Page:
Nervous system

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The nervous system is a network of specialized cells that coordinate the actions of an animal and send signals from one part of its body to another. These cells send signals either as electrochemical waves traveling along thin fibers called axons, or as chemicals released onto other cells. The nervous system is composed of neurons and other specialized cells called glial cells (plural form glia).

In most animals the nervous system consists of two parts, central and peripheral. The central nervous system contains the brain and spinal cord. The neurons of the central nervous system are interconnected in complex arrangements and transmit electrochemical signals from one to another. The peripheral nervous system consists of sensory neurons, clusters of neurons called ganglia, and nerves connecting them to each other and to the central nervous system. Sensory neurons are activated by inputs impinging on them from outside or inside the body, and send signals that inform the central nervous system of ongoing events. Motor neurons, situated either in the central nervous system or in peripheral ganglia, connect neurons to muscles or other effector organs. The interaction of the different neurons form neural circuits that regulate an organism's perception of the world and its body and behavior.

Nervous systems are found in most multicellular animals, but vary greatly in complexity.[1] Sponges have no nervous system, although they have homologs of many genes that play crucial roles in nervous system function, and are capable of several whole-body responses, including a primitive form of locomotion. Radiata, including jellyfish, have a nervous system consisting of a simple nerve net. Bilaterian animals, which include the great majority of vertebrates and invertebrates, all have a nervous system containing a brain, spinal cord, and peripheral nerves.[1]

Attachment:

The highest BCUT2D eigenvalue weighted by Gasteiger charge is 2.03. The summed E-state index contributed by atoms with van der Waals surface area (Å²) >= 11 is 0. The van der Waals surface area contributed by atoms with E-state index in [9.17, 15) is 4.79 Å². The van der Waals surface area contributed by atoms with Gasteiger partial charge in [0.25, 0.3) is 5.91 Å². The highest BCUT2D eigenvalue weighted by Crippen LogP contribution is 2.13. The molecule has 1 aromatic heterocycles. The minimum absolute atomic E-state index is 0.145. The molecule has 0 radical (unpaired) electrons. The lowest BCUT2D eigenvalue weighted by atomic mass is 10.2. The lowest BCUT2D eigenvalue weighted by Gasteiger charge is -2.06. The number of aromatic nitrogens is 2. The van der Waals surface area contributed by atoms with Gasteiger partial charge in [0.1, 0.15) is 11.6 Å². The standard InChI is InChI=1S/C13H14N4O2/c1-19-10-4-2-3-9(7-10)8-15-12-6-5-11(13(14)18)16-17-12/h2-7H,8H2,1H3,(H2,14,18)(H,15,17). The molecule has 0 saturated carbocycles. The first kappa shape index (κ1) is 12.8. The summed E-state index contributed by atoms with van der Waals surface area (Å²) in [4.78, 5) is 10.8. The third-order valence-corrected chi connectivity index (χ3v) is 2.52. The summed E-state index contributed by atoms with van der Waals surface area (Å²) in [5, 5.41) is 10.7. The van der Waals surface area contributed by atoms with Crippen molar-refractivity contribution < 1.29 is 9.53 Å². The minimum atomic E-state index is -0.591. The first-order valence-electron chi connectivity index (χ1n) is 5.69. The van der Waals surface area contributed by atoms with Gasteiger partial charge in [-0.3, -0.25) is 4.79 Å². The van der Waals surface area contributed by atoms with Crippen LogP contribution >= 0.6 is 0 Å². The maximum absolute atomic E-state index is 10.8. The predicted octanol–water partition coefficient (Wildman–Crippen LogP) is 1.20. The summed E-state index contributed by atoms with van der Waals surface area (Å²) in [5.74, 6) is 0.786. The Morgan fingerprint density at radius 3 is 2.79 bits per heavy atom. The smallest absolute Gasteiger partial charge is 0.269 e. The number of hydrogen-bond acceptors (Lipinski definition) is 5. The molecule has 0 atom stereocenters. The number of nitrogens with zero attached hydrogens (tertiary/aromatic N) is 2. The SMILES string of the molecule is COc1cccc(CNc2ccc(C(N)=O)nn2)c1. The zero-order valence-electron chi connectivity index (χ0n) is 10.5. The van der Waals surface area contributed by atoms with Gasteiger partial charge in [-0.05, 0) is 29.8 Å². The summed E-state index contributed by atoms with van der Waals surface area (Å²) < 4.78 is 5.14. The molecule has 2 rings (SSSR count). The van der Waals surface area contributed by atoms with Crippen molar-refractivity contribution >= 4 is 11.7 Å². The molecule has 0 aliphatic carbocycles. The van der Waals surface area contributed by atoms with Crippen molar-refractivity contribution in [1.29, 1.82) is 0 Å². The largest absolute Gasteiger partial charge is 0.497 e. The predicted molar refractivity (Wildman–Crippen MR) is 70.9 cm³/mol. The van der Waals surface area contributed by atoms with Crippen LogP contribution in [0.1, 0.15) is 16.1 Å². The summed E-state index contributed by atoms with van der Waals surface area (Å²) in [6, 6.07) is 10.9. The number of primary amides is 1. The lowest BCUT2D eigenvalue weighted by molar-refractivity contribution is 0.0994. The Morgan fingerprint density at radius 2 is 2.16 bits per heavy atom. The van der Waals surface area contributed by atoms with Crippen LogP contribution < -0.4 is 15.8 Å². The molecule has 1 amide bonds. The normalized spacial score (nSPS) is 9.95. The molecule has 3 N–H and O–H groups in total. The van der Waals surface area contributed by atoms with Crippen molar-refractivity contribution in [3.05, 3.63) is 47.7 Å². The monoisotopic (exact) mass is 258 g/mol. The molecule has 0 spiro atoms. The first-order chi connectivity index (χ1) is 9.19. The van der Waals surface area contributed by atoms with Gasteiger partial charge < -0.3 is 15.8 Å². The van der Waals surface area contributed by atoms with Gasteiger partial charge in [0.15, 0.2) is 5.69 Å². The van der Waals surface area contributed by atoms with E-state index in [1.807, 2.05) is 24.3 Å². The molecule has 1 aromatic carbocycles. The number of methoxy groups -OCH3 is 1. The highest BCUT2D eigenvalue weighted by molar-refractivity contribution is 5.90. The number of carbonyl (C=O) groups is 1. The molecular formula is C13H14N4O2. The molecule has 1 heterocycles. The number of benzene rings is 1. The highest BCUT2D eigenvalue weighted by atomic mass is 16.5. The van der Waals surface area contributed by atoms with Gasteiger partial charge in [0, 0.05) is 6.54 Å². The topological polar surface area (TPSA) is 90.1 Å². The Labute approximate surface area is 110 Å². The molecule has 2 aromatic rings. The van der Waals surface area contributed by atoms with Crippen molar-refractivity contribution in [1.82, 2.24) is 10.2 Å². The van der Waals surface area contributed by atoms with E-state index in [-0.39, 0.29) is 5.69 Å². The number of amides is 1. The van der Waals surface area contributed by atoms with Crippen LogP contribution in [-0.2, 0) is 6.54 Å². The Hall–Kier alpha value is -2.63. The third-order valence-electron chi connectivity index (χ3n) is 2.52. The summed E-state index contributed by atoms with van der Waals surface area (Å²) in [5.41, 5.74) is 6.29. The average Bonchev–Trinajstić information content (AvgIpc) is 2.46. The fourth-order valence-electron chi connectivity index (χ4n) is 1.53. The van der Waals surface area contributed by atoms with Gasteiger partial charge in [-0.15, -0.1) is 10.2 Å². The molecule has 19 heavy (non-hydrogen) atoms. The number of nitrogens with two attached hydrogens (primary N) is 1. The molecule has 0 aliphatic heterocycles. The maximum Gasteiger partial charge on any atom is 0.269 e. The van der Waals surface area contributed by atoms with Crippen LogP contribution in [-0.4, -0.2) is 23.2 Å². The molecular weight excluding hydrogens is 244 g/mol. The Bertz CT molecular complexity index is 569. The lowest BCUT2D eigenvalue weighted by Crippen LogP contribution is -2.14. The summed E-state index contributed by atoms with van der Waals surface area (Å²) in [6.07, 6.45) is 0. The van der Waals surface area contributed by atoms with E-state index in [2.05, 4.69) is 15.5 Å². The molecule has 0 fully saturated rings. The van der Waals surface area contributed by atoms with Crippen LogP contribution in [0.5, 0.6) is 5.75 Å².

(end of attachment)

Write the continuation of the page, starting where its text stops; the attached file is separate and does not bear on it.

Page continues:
Function

At the most fundamental level, the function of the nervous system is to send signals from one part of the body to another. There are two basic ways that a cell can send signals to cells in other parts of the body. The simplest is by releasing chemicals called hormones into the internal circulation, so that they can diffuse to distant sites. In contrast to this "broadcast" mode of signaling, the nervous system provides "point-to-point" signals—neurons project their axons to specific target areas and make synaptic connections with specific target cells. Thus, neural signaling is in principle capable of a much higher level of precision than hormonal signaling. It is also much faster: the fastest nerve signals travel at speeds that can exceed 100 meters per second.

Viewed at a higher level, the primary function of the nervous system is to control the body. One of the most important ways it does this is by extracting information from the environment using sensory receptors, sending signals that encode this information into the central nervous system, processing the information to determine an appropriate response, and finally sending signals via the peripheral nervous system to muscles or glands, in order to activate the response.

The nervous system enables basic motor skills and sensing. The five classical senses (touch, taste, sight, smell, and hearing) are powered by the nervous system as are others such as equilibrioception (the sensing of gravity), nociception (the sensing of pain), and proprioception (the sensing of relative limb location and motion, as when touching the nose with closed eyes). Inhibition of these senses would retard basic motor skills.

See also

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